Meverill Good thought he was coming to the high school for a small delivery.

Earlier in the week his wife, Anne Good, suggested they visit the school to give secretary Inez Montanile a gardening book.

Students gather to greet Mr. Good as he arrives at the high school. — Katie Ruppel

But inside the front lobby of the high school on Friday morning, a group of students stood in a line, twisting their fingers and twirling their hair while they waited to surprise Mr. Good.

“Here he comes!” history teacher Elaine Cawley Weintraub said.

When he entered, the students and teachers clapped, gave him hugs, told him they had missed him and were so happy he was there. His eyes swelled with tears as he took it all in. The halls boasted posters of his pictures, quotes and accomplishments.

“This day will be in history books,” said senior Maddie Webster. “Mev Good Day.”

For 10 years Mr. Good served as a substitute teacher at the high school, covering everything from science to English. But it was history he preferred, and was known to dress up in his World War II uniform during class and put students in the shoes of a soldier.

“Look to your left,” he would say as he prepared to take students on a journey through war. “Look to your right. Some of you will not return.”

But it was more than his engaging presentations that made Ms. Weintraub want to celebrate Mev Good Day.

“We never do enough for people when they are around; we take them for granted,” she said. “And Mev made history come to life for these kids. He was the past, real for them.”

A cake for Mr. Good. — Katie Ruppel

Up until last spring the 88-year-old veteran was substitute-teaching three days a week. His speaking topics ranged from life during World War II to dancing in the roaring twenties.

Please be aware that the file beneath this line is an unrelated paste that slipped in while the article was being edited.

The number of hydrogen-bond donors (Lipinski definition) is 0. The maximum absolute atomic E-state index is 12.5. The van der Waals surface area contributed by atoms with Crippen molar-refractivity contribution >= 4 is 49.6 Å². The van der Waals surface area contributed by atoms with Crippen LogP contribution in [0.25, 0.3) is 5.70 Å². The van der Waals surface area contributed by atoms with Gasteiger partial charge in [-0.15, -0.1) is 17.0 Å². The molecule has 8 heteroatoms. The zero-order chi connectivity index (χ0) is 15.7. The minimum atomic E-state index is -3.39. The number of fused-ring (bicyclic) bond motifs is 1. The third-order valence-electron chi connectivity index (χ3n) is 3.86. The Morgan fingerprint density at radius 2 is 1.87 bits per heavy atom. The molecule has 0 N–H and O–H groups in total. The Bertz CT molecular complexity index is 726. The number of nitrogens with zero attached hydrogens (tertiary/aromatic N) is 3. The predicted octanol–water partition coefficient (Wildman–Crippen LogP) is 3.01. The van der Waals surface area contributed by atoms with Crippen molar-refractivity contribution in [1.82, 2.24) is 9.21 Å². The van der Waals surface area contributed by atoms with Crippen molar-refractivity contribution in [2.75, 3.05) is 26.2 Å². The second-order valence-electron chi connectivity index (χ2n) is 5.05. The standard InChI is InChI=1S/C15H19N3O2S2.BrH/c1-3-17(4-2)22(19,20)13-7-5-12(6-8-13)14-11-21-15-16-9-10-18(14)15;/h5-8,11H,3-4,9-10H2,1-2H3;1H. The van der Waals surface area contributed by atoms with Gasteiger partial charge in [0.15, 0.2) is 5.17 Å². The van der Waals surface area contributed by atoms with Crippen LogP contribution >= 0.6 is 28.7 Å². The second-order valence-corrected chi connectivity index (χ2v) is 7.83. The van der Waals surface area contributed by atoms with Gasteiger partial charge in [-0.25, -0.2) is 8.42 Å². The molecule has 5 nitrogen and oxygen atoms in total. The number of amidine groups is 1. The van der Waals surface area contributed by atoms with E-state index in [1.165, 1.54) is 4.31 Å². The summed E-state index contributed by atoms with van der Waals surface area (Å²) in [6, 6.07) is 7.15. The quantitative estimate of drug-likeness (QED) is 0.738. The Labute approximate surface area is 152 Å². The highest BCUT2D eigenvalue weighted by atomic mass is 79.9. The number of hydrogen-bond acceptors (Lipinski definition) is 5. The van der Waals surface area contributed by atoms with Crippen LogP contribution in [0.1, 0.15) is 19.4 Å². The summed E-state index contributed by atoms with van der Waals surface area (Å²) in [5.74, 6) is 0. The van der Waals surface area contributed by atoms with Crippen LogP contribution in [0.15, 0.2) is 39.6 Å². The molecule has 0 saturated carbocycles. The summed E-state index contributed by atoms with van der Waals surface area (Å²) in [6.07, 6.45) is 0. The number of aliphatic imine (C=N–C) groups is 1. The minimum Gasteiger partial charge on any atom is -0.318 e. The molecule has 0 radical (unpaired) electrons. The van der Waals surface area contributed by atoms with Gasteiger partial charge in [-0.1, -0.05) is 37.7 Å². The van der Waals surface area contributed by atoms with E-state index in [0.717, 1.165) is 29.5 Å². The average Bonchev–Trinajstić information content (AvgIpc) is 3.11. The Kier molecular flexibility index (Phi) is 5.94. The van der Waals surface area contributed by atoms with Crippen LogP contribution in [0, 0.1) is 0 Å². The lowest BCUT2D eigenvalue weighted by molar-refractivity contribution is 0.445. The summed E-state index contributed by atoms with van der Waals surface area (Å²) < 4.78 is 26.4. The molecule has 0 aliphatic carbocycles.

“He makes history real for the students,” said history teacher Kate Holter. “He’s like a living legend.”

After an injury this summer, teachers and students alike felt his absence around the high school, asking “Where is Mr. Good?” So on Friday students and teachers gathered to thank Mr. Good for his time at the school, and to let him know he was missed.

“Your stories have stuck,” said Ms. Holter. “We won’t soon forget about your brush with Louis Armstrong on that New Orleans dance floor or the ambition and bravery of your Aunt Ruth during a time when women weren’t encouraged to fly.”

“You are less a substitute and more the model of a truly impassioned friend, colleague and educator,” she said. “And when you aren’t here, people notice.”

“I usually did not care for substitutes,” said senior Tjark Aldeborgh. “I was one of those students that would run off into the hall. But anytime I would walk into your classroom, I’d say, ‘It’s time for history.’”

Senior Brian Hurley echoed his thoughts.

“I was amazed by Mr. Good’s connections to history and the pride in his family,” he said. He remembered the presentation on the Civil War, in which Mr. Good had family members fight on either side. “He actually dressed in both uniforms.”

Senior Bella Bennett holds up a hand-made poster for Mr. Good. — Katie Ruppel

Brian added: “When I’d walk into a classroom and he was my substitute, it’d make me smile and light up my day.”

Mr. Good himself was overwhelmed with the surprise.

“You could have knocked me over!” he said. “I started crying.”

He reminded the group of the lesson he has taught for a decade: live your history.

“And there’s not much more to say except I miss you,” he said.

After the speeches the students sat around him at a table while he ate cake and told stories.

“What was it like living in the mountains?” asked a student.

“Well,” said Mr. Good. “You had to live outdoors entirely . . . ”

Ms. Weintraub looked at Mr. Good, surrounded by students who were eager to listen.

“You know, it’s a true community when the young can welcome one of their elders and honor them,” she said. “That is teaching right there.”